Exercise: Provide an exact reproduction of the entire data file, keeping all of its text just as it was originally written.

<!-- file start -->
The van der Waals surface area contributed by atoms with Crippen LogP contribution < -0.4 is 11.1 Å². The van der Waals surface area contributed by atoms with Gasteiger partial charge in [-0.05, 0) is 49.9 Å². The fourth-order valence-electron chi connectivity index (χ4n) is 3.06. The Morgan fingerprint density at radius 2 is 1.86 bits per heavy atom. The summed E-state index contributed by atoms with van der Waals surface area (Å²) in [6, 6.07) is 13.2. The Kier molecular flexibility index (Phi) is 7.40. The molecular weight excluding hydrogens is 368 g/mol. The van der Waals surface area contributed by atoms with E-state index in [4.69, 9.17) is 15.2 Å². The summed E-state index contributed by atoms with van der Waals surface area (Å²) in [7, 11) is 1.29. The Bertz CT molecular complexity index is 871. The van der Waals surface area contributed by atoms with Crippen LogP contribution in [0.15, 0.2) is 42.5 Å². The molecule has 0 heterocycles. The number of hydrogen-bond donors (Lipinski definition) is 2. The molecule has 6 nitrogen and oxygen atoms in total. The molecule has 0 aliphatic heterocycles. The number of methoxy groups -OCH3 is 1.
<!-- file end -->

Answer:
The van der Waals surface area contributed by atoms with Crippen LogP contribution < -0.4 is 11.1 Å². The van der Waals surface area contributed by atoms with Gasteiger partial charge in [-0.05, 0) is 49.9 Å². The fourth-order valence-electron chi connectivity index (χ4n) is 3.06. The Morgan fingerprint density at radius 2 is 1.86 bits per heavy atom. The summed E-state index contributed by atoms with van der Waals surface area (Å²) in [6, 6.07) is 13.2. The Kier molecular flexibility index (Phi) is 7.40. The molecular weight excluding hydrogens is 368 g/mol. The van der Waals surface area contributed by atoms with E-state index in [4.69, 9.17) is 15.2 Å². The summed E-state index contributed by atoms with van der Waals surface area (Å²) in [7, 11) is 1.29. The Bertz CT molecular complexity index is 871. The van der Waals surface area contributed by atoms with Crippen LogP contribution in [0.15, 0.2) is 42.5 Å². The molecule has 0 heterocycles. The number of hydrogen-bond donors (Lipinski definition) is 2. The molecule has 6 nitrogen and oxygen atoms in total. The molecule has 0 aliphatic heterocycles. The number of methoxy groups -OCH3 is 1.